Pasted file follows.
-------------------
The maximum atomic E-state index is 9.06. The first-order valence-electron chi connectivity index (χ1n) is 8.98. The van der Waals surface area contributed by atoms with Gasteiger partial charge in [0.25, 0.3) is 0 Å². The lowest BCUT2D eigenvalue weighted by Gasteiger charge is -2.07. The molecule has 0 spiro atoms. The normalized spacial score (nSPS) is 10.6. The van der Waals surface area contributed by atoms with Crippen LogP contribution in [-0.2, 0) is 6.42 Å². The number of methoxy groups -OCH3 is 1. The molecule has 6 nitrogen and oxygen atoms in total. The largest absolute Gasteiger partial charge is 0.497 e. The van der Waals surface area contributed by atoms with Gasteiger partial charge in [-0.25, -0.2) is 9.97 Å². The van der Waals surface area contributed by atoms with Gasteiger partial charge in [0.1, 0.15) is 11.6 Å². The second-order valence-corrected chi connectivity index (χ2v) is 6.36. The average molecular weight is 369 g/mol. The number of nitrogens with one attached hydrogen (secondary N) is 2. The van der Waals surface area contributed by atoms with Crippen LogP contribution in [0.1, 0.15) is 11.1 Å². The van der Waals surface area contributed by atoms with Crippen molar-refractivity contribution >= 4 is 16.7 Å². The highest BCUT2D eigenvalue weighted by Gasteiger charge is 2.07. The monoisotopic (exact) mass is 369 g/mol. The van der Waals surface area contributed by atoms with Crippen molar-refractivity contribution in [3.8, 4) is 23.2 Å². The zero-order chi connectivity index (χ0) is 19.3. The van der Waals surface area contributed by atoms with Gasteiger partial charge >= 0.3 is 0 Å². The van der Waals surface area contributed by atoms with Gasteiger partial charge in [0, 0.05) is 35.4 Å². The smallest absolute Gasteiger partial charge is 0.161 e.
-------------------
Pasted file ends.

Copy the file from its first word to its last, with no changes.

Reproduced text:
The maximum atomic E-state index is 9.06. The first-order valence-electron chi connectivity index (χ1n) is 8.98. The van der Waals surface area contributed by atoms with Gasteiger partial charge in [0.25, 0.3) is 0 Å². The lowest BCUT2D eigenvalue weighted by Gasteiger charge is -2.07. The molecule has 0 spiro atoms. The normalized spacial score (nSPS) is 10.6. The van der Waals surface area contributed by atoms with Crippen LogP contribution in [-0.2, 0) is 6.42 Å². The number of methoxy groups -OCH3 is 1. The molecule has 6 nitrogen and oxygen atoms in total. The largest absolute Gasteiger partial charge is 0.497 e. The van der Waals surface area contributed by atoms with Gasteiger partial charge in [-0.25, -0.2) is 9.97 Å². The van der Waals surface area contributed by atoms with Gasteiger partial charge in [0.1, 0.15) is 11.6 Å². The second-order valence-corrected chi connectivity index (χ2v) is 6.36. The average molecular weight is 369 g/mol. The number of nitrogens with one attached hydrogen (secondary N) is 2. The van der Waals surface area contributed by atoms with Crippen LogP contribution in [0.1, 0.15) is 11.1 Å². The van der Waals surface area contributed by atoms with Crippen molar-refractivity contribution >= 4 is 16.7 Å². The highest BCUT2D eigenvalue weighted by Gasteiger charge is 2.07. The monoisotopic (exact) mass is 369 g/mol. The van der Waals surface area contributed by atoms with Crippen molar-refractivity contribution in [3.8, 4) is 23.2 Å². The zero-order chi connectivity index (χ0) is 19.3. The van der Waals surface area contributed by atoms with Gasteiger partial charge >= 0.3 is 0 Å². The van der Waals surface area contributed by atoms with Gasteiger partial charge in [0, 0.05) is 35.4 Å². The smallest absolute Gasteiger partial charge is 0.161 e.